Homogenates from mouse cortex (n=3) were centrifuged and cell pellets were used to prepare total RNA using trizol reagent ( Invitrogen, CA) according to manufacturer protocol. First strand cDNA was synthesized using oligodT primers and reverse transcriptase (Invitrogen, CA). 34 cycles of PCR were performed with the primers for mouse Hes1 and GAPDH. 250 ng of cDNA was used in PCR for Hes1 and 62.5 ng of the same cDNA was used in PCR for GAPDH. PCR was carried out at 940C for 30s, 600Cfor 30s, 720 C for 60s. PCR products were run on a 5% poly-acylamide gel, stained with ehidium bromide, and visualized under uv light. The sequences for mouse Hes1 and GAPDH primers are (1) Hes1 forward: 5′-GCCAGTGTCAACACGACACCGG-3′ and Hes 1 reverse : 5′-TCACCTCGTTCATGCACTCG-3′ (2) GAPDH forward: 5′-AACTTTGGCATTGTGGAAGG-3′ and GAPDH reverse : 5′-TGTGAGGGAGATGCTCAGTG-3′
For immunofluorescent staining (IFS), each 10μm-thick cryosection was fixed in cold acetone, blocked with 10% donkey serum in TBST, and stained with optimum dilution of primary antibodies, then optimum dilution of fluorochrome-conjugated secondary antibodies. Primary antibodies were anti-presenilin-1 (Cat. No. MAB5232; Millipore, Billercia, MA), phospho-SAPK/JNK (Cat. No. 9255; Cell Signaling Tech, Boston, MA), anti-p53 (Cat. No. sc-98; Santa Cruz Biotechnology, Santa Cruz, CA), anti-phospho-p53 (Cat. No. 9284L; Cell Signaling Tech, Boston, MA), activated Notch1 (Cat. No. ab8925; Abcam, Cambridge, MA), and Hes1 (Cat. No. ab71559: Abcam, Cambridge, MA). Fluorochrome-conjugated secondary antibodies were Cy3-conjugated donkey anti-mouse IgG (Cat. No. 715-166-151; Jackson Immuno Research, Mill Valley, CA), Cy3-conjugated donkey anti-rabbit IgG (Cat. No. 711-166-152; Jackson Immuno Research, Mill Valley, CA), and Alexa-Fluor-488-conjugated chicken anti-goat IgG (Cat. No. A21467; Invitrogen, Carlsbad, CA). Antibody-stained immunofluorescent samples were mounted by anti-fading aqueous mounting medium containing 4′,6-diamidino-2-phenylindole dihydrochloride (DAPI) and covered by cover slips. The magnification indicated in each figure shows that of the objective lens in Nikon Eclipse Ti-U fluorescent microscope. The ratio of % positive staining areas versus % DAPI regions was analyzed by NIH software image-J.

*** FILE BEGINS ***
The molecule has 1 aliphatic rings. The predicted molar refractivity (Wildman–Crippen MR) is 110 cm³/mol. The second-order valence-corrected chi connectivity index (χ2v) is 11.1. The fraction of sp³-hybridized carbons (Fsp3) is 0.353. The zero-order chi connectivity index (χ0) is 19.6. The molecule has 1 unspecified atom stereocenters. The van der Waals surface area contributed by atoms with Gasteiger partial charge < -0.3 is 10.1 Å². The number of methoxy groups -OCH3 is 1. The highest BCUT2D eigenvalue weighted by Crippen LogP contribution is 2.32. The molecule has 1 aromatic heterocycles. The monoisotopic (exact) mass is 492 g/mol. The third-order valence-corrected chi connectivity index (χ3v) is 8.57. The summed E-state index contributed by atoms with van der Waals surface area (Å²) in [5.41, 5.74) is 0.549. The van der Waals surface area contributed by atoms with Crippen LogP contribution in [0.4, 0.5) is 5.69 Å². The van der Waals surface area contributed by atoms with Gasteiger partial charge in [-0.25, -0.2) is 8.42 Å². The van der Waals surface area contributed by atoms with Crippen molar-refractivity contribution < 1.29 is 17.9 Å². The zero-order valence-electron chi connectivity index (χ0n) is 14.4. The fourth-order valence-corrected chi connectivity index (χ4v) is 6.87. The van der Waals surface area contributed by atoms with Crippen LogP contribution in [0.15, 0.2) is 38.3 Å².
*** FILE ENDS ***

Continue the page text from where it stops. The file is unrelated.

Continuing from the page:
For TUNEL assay, each 10μm-thick cryosection was fixed in 4% paraformaldehyde, permeabilized with 0.1% TritonX-100 and pH 7.2. Terminal transferase reactions (containing TdT and fluorescein-dUTP) were then performed with the in situ Cell Death Detection Kit (Cat. No. 11684795910; Roche, San Francisco, CA) for the TUNEL assay. Labeled samples were mounted by anti-fading aqueous mounting medium containing DAPI and covered by cover slips. The magnification in the figures shows that of the objective lens in Nikon Eclipse Ti-U fluorescent microscope.
For IFS and TUNEL assay, the statistical significance between any two groups was analyzed by unpaired Student’s t-test. If the F-test comparison of variance was less than 0.05 (i.e. nonparametric distribution), the unpaired t-test with Welch’s correction was used. Differences were considered statistically significant at values of p < 0.05. All measures of variance are presented as SEMs.
This work was partially supported by NIA/NIH grant (R21AG031880) to Dr. Dong-Ming Su and research support from Graduate School of Biomedical Sciences of UNTHSC to Dr. Hriday K. Das.